STEM at Home is a series by BrainSTEM to encourage families to do fun experiments and learn from the world around them. This week, we’re learning how to make epsom salt crystals. Crystals are so common because the word crystal refers to any matter that is arranged in an ordered form. The units that are arranged can be molecules, atoms or ions which are all much too small to see with the naked eye.
- molecular structure
- a pencil or butter knife
- cotton string (do not use nylon string)
- scissors to cut the string
- something to weight down the string so it won’t float (we used an old washer tool)
- water (tap water)
- Epsom salt
- glass or mason jar
- saucepan for boiling water
- measuring cup or any small cup
- food coloring (optional)
- You will be using a ratio of 1:1 water to Epsom Salt (1 cup of water and 1 cup of Epsom Salt for example) for this project and put them in your saucepan. Stir the salt and water for 1-2 minutes to dissolve the salt
- Heat the salt mixture until very warm then let it cool down.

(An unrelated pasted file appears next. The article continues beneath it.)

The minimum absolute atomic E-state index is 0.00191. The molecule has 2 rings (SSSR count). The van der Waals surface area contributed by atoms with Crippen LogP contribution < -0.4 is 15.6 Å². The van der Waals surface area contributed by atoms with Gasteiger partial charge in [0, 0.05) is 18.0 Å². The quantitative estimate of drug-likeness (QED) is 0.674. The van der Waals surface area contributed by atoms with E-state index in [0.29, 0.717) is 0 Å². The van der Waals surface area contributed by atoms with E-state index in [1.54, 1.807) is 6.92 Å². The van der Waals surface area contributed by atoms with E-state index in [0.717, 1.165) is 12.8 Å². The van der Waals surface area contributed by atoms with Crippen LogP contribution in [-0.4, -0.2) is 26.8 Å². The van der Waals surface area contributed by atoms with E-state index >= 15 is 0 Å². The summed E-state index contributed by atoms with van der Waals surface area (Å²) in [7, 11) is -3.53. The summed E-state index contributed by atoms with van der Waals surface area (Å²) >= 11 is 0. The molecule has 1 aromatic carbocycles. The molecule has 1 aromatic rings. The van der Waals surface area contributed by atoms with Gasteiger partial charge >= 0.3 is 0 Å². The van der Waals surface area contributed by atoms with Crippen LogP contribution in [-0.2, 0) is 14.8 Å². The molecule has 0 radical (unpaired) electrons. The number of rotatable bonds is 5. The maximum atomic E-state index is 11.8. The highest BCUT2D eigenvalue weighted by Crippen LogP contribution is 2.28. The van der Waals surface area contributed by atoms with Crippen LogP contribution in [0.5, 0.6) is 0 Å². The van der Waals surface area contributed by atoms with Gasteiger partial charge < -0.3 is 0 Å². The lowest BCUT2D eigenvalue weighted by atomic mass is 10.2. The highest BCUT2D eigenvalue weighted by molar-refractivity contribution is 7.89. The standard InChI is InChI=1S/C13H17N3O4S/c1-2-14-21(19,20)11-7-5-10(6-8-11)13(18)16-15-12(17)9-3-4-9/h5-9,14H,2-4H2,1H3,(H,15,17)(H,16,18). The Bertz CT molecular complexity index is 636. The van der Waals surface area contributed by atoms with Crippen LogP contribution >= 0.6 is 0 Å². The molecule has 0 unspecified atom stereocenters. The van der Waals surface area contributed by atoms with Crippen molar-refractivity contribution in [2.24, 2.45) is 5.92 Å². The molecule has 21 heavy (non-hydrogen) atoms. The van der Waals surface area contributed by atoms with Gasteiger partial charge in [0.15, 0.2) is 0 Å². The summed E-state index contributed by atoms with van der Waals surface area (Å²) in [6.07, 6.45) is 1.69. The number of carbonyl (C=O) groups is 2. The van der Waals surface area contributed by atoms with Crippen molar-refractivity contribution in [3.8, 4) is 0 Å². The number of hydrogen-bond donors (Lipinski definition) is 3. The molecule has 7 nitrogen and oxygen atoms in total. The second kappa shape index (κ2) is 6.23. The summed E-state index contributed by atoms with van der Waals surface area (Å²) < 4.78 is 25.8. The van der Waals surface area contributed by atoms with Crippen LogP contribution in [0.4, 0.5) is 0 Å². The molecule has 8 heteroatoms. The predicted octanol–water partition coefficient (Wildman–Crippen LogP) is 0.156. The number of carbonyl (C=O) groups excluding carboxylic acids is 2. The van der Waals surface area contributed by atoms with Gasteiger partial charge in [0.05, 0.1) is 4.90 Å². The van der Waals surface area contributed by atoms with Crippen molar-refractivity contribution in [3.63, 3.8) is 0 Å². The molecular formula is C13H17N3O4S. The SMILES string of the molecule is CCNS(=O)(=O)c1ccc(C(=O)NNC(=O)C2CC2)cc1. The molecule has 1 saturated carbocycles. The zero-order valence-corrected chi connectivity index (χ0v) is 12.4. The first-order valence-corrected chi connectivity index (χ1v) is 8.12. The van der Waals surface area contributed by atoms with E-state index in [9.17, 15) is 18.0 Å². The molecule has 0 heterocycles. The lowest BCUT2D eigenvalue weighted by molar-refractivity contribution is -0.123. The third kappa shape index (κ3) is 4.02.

- Tie your cotton string to the pencil (or butter knife) You will want it to hang the weight just slightly above the bottom of the glass.
- Pour the cooled the mixture into your glass(about 1 cm. form the glass mouth).
- Add any food coloring. (Optional.)
- Put the weighted string into the mixture.
- Put in the refrigerator and let it sit overnight.
- Come back to check them tomorrow.
Questions you may ask
- What did you see on the string?
- What’s happened if you put food coloring in the mixture?
- When you use the magnify glass to look at the crystal what does it look like?
- Can you try making Epsom Salt crystal from a pipe cleaner in a heart shape?
- Can you use others salt or sugar?
Epsom salt is another name for magnesium sulfate. The temperature of the water determines how much magnesium sulfate it can hold; magnesium sulfate will dissolve more when it is hotter.
Cooling the solution rapidly encourages fast crystal growth since there is less room for the dissolved salt in the cooler, denser solution. As the solution cools, the magnesium sulfate atoms run into each other and join together in a crystal structure.